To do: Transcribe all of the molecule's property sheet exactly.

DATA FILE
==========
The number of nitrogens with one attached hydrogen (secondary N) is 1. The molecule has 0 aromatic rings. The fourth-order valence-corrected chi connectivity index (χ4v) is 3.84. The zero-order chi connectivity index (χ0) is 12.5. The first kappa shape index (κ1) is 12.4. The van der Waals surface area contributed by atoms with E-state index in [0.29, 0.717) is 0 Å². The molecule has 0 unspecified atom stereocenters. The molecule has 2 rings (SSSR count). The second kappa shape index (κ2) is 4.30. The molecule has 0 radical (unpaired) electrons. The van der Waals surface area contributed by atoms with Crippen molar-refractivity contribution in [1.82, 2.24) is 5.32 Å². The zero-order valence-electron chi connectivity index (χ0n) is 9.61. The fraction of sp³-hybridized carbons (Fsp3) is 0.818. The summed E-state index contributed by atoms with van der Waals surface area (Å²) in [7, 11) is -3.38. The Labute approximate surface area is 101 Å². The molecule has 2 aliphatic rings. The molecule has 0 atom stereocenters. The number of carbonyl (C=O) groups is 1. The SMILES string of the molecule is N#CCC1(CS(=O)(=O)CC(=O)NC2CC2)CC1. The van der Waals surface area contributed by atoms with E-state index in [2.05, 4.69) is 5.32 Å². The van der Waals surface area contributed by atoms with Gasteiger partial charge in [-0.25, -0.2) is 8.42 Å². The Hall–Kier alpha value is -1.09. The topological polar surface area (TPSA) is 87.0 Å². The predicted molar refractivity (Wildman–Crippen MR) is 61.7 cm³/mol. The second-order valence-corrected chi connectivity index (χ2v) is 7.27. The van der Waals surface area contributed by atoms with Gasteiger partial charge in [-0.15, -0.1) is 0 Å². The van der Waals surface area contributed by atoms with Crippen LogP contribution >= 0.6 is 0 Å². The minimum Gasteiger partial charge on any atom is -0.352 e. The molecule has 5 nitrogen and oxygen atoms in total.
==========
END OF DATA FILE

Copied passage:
The number of nitrogens with one attached hydrogen (secondary N) is 1. The molecule has 0 aromatic rings. The fourth-order valence-corrected chi connectivity index (χ4v) is 3.84. The zero-order chi connectivity index (χ0) is 12.5. The first kappa shape index (κ1) is 12.4. The van der Waals surface area contributed by atoms with E-state index in [0.29, 0.717) is 0 Å². The molecule has 0 unspecified atom stereocenters. The molecule has 2 rings (SSSR count). The second kappa shape index (κ2) is 4.30. The molecule has 0 radical (unpaired) electrons. The van der Waals surface area contributed by atoms with Crippen molar-refractivity contribution in [1.82, 2.24) is 5.32 Å². The zero-order valence-electron chi connectivity index (χ0n) is 9.61. The fraction of sp³-hybridized carbons (Fsp3) is 0.818. The summed E-state index contributed by atoms with van der Waals surface area (Å²) in [7, 11) is -3.38. The Labute approximate surface area is 101 Å². The molecule has 2 aliphatic rings. The molecule has 0 atom stereocenters. The number of carbonyl (C=O) groups is 1. The SMILES string of the molecule is N#CCC1(CS(=O)(=O)CC(=O)NC2CC2)CC1. The van der Waals surface area contributed by atoms with E-state index in [2.05, 4.69) is 5.32 Å². The van der Waals surface area contributed by atoms with Gasteiger partial charge in [-0.25, -0.2) is 8.42 Å². The Hall–Kier alpha value is -1.09. The topological polar surface area (TPSA) is 87.0 Å². The predicted molar refractivity (Wildman–Crippen MR) is 61.7 cm³/mol. The second-order valence-corrected chi connectivity index (χ2v) is 7.27. The van der Waals surface area contributed by atoms with Gasteiger partial charge in [-0.15, -0.1) is 0 Å². The van der Waals surface area contributed by atoms with Crippen LogP contribution >= 0.6 is 0 Å². The minimum Gasteiger partial charge on any atom is -0.352 e. The molecule has 5 nitrogen and oxygen atoms in total.